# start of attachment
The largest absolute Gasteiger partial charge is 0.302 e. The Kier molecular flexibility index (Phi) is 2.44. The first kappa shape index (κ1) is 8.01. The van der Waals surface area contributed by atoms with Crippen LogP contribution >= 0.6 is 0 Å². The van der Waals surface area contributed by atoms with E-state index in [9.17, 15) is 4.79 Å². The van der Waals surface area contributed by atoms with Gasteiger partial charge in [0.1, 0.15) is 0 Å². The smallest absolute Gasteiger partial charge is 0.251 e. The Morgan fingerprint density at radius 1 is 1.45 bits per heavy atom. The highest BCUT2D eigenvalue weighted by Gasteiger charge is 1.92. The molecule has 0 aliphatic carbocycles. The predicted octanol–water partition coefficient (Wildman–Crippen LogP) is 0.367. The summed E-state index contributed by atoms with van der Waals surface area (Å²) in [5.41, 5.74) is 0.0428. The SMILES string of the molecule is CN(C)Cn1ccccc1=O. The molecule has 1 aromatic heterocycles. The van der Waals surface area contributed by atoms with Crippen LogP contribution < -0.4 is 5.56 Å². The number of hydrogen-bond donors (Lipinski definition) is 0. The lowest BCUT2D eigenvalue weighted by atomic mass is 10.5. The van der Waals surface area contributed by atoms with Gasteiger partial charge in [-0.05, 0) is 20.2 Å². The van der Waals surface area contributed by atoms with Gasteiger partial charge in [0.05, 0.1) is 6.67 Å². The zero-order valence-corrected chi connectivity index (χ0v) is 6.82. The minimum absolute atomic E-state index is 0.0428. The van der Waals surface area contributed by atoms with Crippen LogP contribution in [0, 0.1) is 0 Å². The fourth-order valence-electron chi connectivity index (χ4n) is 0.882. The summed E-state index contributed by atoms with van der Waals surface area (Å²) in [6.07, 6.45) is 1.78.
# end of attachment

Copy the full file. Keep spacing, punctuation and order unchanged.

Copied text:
The largest absolute Gasteiger partial charge is 0.302 e. The Kier molecular flexibility index (Phi) is 2.44. The first kappa shape index (κ1) is 8.01. The van der Waals surface area contributed by atoms with Crippen LogP contribution >= 0.6 is 0 Å². The van der Waals surface area contributed by atoms with E-state index in [9.17, 15) is 4.79 Å². The van der Waals surface area contributed by atoms with Gasteiger partial charge in [0.1, 0.15) is 0 Å². The smallest absolute Gasteiger partial charge is 0.251 e. The Morgan fingerprint density at radius 1 is 1.45 bits per heavy atom. The highest BCUT2D eigenvalue weighted by Gasteiger charge is 1.92. The molecule has 0 aliphatic carbocycles. The predicted octanol–water partition coefficient (Wildman–Crippen LogP) is 0.367. The summed E-state index contributed by atoms with van der Waals surface area (Å²) in [5.41, 5.74) is 0.0428. The SMILES string of the molecule is CN(C)Cn1ccccc1=O. The molecule has 1 aromatic heterocycles. The van der Waals surface area contributed by atoms with Crippen LogP contribution < -0.4 is 5.56 Å². The number of hydrogen-bond donors (Lipinski definition) is 0. The lowest BCUT2D eigenvalue weighted by atomic mass is 10.5. The van der Waals surface area contributed by atoms with Gasteiger partial charge in [-0.05, 0) is 20.2 Å². The van der Waals surface area contributed by atoms with Gasteiger partial charge in [0.05, 0.1) is 6.67 Å². The zero-order valence-corrected chi connectivity index (χ0v) is 6.82. The minimum absolute atomic E-state index is 0.0428. The van der Waals surface area contributed by atoms with Crippen LogP contribution in [0, 0.1) is 0 Å². The fourth-order valence-electron chi connectivity index (χ4n) is 0.882. The summed E-state index contributed by atoms with van der Waals surface area (Å²) in [6.07, 6.45) is 1.78.